Objective: Irritable bowel syndrome (IBS) is a chronic functional gastrointestinal disorder. Evidence for treatment of the condition with antidepressants and psychological therapies is conflicting.
Design: Systematic review and meta-analysis of randomised controlled trials (RCTs). MEDLINE, EMBASE and the Cochrane Controlled Trials Register were searched (up to May 2008).
Setting: RCTs based in primary, secondary and tertiary care.
Patients: Adults with IBS.
Interventions: Antidepressants versus placebo, and psychological therapies versus control therapy or “usual management”.
Main outcome measures: Dichotomous symptom data were pooled to obtain a relative risk (RR) of remaining symptomatic after therapy, with a 95% confidence interval (CI). The number needed to treat (NNT) was calculated from the reciprocal of the risk difference.
Results: The search strategy identified 571 citations. Thirty-two RCTs were eligible for inclusion: 19 compared psychological therapies with control therapy or “usual management”, 12 compared antidepressants with placebo, and one compared both psychological therapy and antidepressants with placebo. Study quality was generally good for antidepressant but poor for psychological therapy trials. The RR of IBS symptoms persisting with antidepressants versus placebo was 0.66 (95% CI, 0.57 to 0.78), with similar treatment effects for both tricyclic antidepressants and selective serotonin reuptake inhibitors. The RR of symptoms persisting with psychological therapies was 0.67 (95% CI, 0.57 to 0.79). The NNT was 4 for both interventions.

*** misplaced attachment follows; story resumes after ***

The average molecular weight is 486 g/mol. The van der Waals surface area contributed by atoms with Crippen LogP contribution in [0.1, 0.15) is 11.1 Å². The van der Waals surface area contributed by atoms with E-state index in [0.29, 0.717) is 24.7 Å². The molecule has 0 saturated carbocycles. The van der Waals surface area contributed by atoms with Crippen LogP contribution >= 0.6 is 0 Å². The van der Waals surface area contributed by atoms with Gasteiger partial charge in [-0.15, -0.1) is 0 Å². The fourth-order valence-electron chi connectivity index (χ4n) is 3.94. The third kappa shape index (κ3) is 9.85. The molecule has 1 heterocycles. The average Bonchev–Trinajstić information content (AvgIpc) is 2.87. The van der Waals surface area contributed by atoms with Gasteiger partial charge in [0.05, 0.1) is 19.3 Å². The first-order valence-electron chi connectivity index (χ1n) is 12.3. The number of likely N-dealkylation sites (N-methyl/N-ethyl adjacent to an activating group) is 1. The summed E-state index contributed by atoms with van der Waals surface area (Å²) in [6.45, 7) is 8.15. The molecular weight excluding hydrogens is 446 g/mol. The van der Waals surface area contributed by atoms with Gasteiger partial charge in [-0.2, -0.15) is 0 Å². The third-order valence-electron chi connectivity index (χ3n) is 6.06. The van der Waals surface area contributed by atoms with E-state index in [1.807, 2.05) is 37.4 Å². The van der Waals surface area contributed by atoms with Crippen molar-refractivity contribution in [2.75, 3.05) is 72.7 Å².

Conclusions: Antidepressants are effective in the treatment of IBS. There is less high-quality evidence for routine use of psychological therapies in IBS, but available data suggest these may be of comparable efficacy.
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Funding: This study was funded by the American College of Gastroenterology.
Competing interests: Declared (the declaration can be viewed on the Gut website at http://www.gut.bmj.com/supplemental).